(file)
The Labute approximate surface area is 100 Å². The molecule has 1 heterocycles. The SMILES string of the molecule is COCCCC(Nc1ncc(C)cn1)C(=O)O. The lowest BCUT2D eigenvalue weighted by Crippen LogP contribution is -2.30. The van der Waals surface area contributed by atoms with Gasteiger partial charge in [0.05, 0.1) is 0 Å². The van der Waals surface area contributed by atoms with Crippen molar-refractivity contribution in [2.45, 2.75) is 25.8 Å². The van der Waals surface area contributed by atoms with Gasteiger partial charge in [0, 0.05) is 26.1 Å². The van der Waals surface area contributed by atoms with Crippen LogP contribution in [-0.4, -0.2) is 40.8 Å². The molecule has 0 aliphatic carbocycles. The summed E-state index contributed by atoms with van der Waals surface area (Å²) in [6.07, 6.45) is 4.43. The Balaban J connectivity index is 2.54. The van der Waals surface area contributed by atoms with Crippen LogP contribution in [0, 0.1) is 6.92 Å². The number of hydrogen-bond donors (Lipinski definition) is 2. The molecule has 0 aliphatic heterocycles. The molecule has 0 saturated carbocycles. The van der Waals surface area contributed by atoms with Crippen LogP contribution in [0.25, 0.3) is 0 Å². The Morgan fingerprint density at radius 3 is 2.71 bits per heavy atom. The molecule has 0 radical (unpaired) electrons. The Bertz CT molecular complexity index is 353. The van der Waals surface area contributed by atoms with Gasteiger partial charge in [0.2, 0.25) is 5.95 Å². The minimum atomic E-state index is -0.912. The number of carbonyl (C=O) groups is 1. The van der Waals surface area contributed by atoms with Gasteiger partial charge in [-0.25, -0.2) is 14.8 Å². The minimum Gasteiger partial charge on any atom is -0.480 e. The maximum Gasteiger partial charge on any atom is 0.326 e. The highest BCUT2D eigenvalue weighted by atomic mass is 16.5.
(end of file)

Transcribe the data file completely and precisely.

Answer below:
The Labute approximate surface area is 100 Å². The molecule has 1 heterocycles. The SMILES string of the molecule is COCCCC(Nc1ncc(C)cn1)C(=O)O. The lowest BCUT2D eigenvalue weighted by Crippen LogP contribution is -2.30. The van der Waals surface area contributed by atoms with Gasteiger partial charge in [0.05, 0.1) is 0 Å². The van der Waals surface area contributed by atoms with Crippen molar-refractivity contribution in [2.45, 2.75) is 25.8 Å². The van der Waals surface area contributed by atoms with Gasteiger partial charge in [0, 0.05) is 26.1 Å². The van der Waals surface area contributed by atoms with Crippen LogP contribution in [-0.4, -0.2) is 40.8 Å². The molecule has 0 aliphatic carbocycles. The summed E-state index contributed by atoms with van der Waals surface area (Å²) in [6.07, 6.45) is 4.43. The Balaban J connectivity index is 2.54. The van der Waals surface area contributed by atoms with Crippen LogP contribution in [0, 0.1) is 6.92 Å². The number of hydrogen-bond donors (Lipinski definition) is 2. The molecule has 0 aliphatic heterocycles. The molecule has 0 saturated carbocycles. The van der Waals surface area contributed by atoms with Crippen LogP contribution in [0.25, 0.3) is 0 Å². The Morgan fingerprint density at radius 3 is 2.71 bits per heavy atom. The molecule has 0 radical (unpaired) electrons. The Bertz CT molecular complexity index is 353. The van der Waals surface area contributed by atoms with Gasteiger partial charge in [0.2, 0.25) is 5.95 Å². The minimum atomic E-state index is -0.912. The number of carbonyl (C=O) groups is 1. The van der Waals surface area contributed by atoms with Gasteiger partial charge in [-0.25, -0.2) is 14.8 Å². The minimum Gasteiger partial charge on any atom is -0.480 e. The maximum Gasteiger partial charge on any atom is 0.326 e. The highest BCUT2D eigenvalue weighted by atomic mass is 16.5.